On the distribution side of the business, the company's supply chain organization has set up and staffed a new network of five mixing centers, or private-label warehouses with one each on the West and East coasts, as well as Dallas, Atlanta and Chicago to support the new lines. The private-label products will come into the mixing centers in containers and go into inventory. Then, as branded products come into the mixing centers and get cross-docked, the private-label goods will be married up with branded goods for transfer out to the company's more than two dozen distribution centers (DCs) for eventual delivery to customers. (Interestingly, on the branded side, Corporate Express has worked with many of the suppliers to decouple the freight costs from the branded products, with Corporate Express taking control of the product at the suppliers' factories, eliminating the need to send the products through the suppliers' own DCs and reducing cost and complexity.)

Beauchamp says that the move to increased use of private-label products, with the greater use of international sourcing and the introduction of the mixing centers, has added a new level of complexity to Corporate Express' supply chain. Beyond the obvious issues of having to operate on a 24/7 basis, sitting on conference calls late in the evening in the United States when it is morning in a supplier's home country, or dealing with language issues when working with offshore suppliers, Beauchamp finds himself these days managing increasingly intricate international supply chains for individual products. "You have to work through the timeline to source the product from multiple places," he says. "Some components come from one part of the world. They're brought to another part of the world. They go through assembly. Then you have to look through forecasted demands and conversion factors from branded stock-keeping units (SKUs). It's getting to be a pretty challenging process."

Looking Left, Looking Right at Staples

For Paul Gaffney, executive vice president of supply chain at Staples, the hallmark of his company's business strategy over the past few years has been about learning how to deliver high returns to shareholders while also growing the business. "It's about balancing profitability with growth," he says, "and supply chain plays a big role in that, because those two economic imperatives are sometimes at odds with one another. It's often more profitable to deliver lower service, and, vice versa, it's easier to think about delivering higher service with more expense. What we've become quite good at is figuring out how to deliver higher service with lower investments in inventory and lower expense."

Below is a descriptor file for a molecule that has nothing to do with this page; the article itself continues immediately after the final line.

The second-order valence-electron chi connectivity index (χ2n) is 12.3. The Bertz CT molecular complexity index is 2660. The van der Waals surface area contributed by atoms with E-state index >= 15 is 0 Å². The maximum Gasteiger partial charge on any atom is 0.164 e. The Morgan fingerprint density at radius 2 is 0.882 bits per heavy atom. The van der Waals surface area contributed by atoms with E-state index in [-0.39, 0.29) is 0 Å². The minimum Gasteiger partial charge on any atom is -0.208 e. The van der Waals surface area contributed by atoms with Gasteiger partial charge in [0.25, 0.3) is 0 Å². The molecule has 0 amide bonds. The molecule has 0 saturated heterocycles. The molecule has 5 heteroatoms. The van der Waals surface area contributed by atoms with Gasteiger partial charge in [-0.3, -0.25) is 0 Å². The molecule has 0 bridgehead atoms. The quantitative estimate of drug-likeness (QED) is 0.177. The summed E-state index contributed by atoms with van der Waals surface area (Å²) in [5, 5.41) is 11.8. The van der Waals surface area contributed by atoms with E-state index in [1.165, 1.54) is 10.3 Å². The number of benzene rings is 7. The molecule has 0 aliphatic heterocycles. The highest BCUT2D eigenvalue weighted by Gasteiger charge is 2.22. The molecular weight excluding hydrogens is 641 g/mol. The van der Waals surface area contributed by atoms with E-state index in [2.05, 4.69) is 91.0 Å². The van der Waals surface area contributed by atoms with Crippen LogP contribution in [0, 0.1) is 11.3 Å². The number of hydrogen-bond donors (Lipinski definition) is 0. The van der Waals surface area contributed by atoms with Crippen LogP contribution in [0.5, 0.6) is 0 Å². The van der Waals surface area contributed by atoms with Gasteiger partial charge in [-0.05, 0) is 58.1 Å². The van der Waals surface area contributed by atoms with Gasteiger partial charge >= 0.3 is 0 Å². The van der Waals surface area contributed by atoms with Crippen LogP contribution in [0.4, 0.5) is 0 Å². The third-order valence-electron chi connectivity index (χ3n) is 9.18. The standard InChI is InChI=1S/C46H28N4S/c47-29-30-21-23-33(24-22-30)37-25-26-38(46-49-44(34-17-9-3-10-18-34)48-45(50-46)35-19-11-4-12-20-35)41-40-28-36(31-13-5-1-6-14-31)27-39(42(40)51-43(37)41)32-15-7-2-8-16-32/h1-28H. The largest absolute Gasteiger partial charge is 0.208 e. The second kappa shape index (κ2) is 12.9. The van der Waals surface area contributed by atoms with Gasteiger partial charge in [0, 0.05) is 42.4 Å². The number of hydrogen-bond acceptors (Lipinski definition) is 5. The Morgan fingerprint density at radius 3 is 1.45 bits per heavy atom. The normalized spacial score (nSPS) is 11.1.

Staples, based in Framingham, Mass., operates 1,400 retail stores throughout the United States and Canada, as well as 265 stores in Europe, and the company had 2003 sales of $13 billion. Like other companies in this market segment, Staples has been in a growth mode in recent years, both in its brick-and-mortar presence and online, particularly with its B2B Staples Contract division. But the company has also been focusing on improving its supply chain performance. In fact, one of the company's five corporate-wide objectives for 2004 has been to "drive supply chain performance by improving merchandising, distribution and fulfillment center management."

As the supply chain organization within the company works to support Staples growth on the one hand, and at the same time to drive new efficiencies on the other, a key focus within the organization has been on, as Gaffney puts it, "getting people to understand how their role fits into accomplishing the end goal and to recognize that just optimizing their part of the supply chain doesn't necessarily lead to the best results." Gaffney says that he emphasizes what he calls a culture of "looking left and looking right," that is, cultivating an environment in which actors in the supply chain seek to understand how their actions affect other players upstream and downstream in the supply chain. Part of the trick to building this type of culture, he says, involves continuously communicating and reinforcing the company's priorities as a mechanism for ensuring that employees see and understand their role in the bigger picture. Another component is aligning compensation plans to ensure that everyone is focused on the same economic and customer-service levers.